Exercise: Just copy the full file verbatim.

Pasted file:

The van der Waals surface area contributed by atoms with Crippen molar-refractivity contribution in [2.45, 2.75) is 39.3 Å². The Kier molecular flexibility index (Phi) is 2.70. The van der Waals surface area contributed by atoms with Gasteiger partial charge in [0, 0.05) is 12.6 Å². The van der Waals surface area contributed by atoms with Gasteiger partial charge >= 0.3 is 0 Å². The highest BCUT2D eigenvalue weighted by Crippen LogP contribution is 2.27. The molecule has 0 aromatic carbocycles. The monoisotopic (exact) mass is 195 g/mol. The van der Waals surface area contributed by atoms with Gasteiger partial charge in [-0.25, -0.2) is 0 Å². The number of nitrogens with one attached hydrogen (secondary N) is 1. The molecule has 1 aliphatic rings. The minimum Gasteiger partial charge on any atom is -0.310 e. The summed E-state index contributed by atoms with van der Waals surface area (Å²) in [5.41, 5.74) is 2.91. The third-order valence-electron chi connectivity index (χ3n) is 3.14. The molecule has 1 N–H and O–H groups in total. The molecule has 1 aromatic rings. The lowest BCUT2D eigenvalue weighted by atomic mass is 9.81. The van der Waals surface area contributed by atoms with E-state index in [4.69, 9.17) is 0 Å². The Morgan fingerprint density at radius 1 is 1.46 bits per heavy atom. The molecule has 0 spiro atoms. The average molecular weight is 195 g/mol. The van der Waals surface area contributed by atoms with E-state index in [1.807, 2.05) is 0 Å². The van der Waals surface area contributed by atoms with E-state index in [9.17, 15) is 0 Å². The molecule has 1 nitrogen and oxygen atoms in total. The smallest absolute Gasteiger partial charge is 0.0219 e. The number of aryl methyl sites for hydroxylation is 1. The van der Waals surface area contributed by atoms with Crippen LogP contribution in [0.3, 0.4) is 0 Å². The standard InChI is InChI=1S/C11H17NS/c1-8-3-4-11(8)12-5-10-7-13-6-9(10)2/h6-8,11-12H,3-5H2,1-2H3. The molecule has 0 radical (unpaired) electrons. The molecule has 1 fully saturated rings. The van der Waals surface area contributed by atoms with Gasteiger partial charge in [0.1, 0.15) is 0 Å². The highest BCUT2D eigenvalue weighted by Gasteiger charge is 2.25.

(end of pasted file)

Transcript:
The van der Waals surface area contributed by atoms with Crippen molar-refractivity contribution in [2.45, 2.75) is 39.3 Å². The Kier molecular flexibility index (Phi) is 2.70. The van der Waals surface area contributed by atoms with Gasteiger partial charge in [0, 0.05) is 12.6 Å². The van der Waals surface area contributed by atoms with Gasteiger partial charge >= 0.3 is 0 Å². The highest BCUT2D eigenvalue weighted by Crippen LogP contribution is 2.27. The molecule has 0 aromatic carbocycles. The monoisotopic (exact) mass is 195 g/mol. The van der Waals surface area contributed by atoms with Gasteiger partial charge in [-0.25, -0.2) is 0 Å². The number of nitrogens with one attached hydrogen (secondary N) is 1. The molecule has 1 aliphatic rings. The minimum Gasteiger partial charge on any atom is -0.310 e. The summed E-state index contributed by atoms with van der Waals surface area (Å²) in [5.41, 5.74) is 2.91. The third-order valence-electron chi connectivity index (χ3n) is 3.14. The molecule has 1 N–H and O–H groups in total. The molecule has 1 aromatic rings. The lowest BCUT2D eigenvalue weighted by atomic mass is 9.81. The van der Waals surface area contributed by atoms with E-state index in [4.69, 9.17) is 0 Å². The Morgan fingerprint density at radius 1 is 1.46 bits per heavy atom. The molecule has 0 spiro atoms. The average molecular weight is 195 g/mol. The van der Waals surface area contributed by atoms with E-state index in [1.807, 2.05) is 0 Å². The van der Waals surface area contributed by atoms with E-state index in [9.17, 15) is 0 Å². The molecule has 1 nitrogen and oxygen atoms in total. The smallest absolute Gasteiger partial charge is 0.0219 e. The number of aryl methyl sites for hydroxylation is 1. The van der Waals surface area contributed by atoms with Crippen LogP contribution in [0.3, 0.4) is 0 Å². The standard InChI is InChI=1S/C11H17NS/c1-8-3-4-11(8)12-5-10-7-13-6-9(10)2/h6-8,11-12H,3-5H2,1-2H3. The molecule has 0 radical (unpaired) electrons. The molecule has 1 fully saturated rings. The van der Waals surface area contributed by atoms with Gasteiger partial charge in [0.1, 0.15) is 0 Å². The highest BCUT2D eigenvalue weighted by Gasteiger charge is 2.25.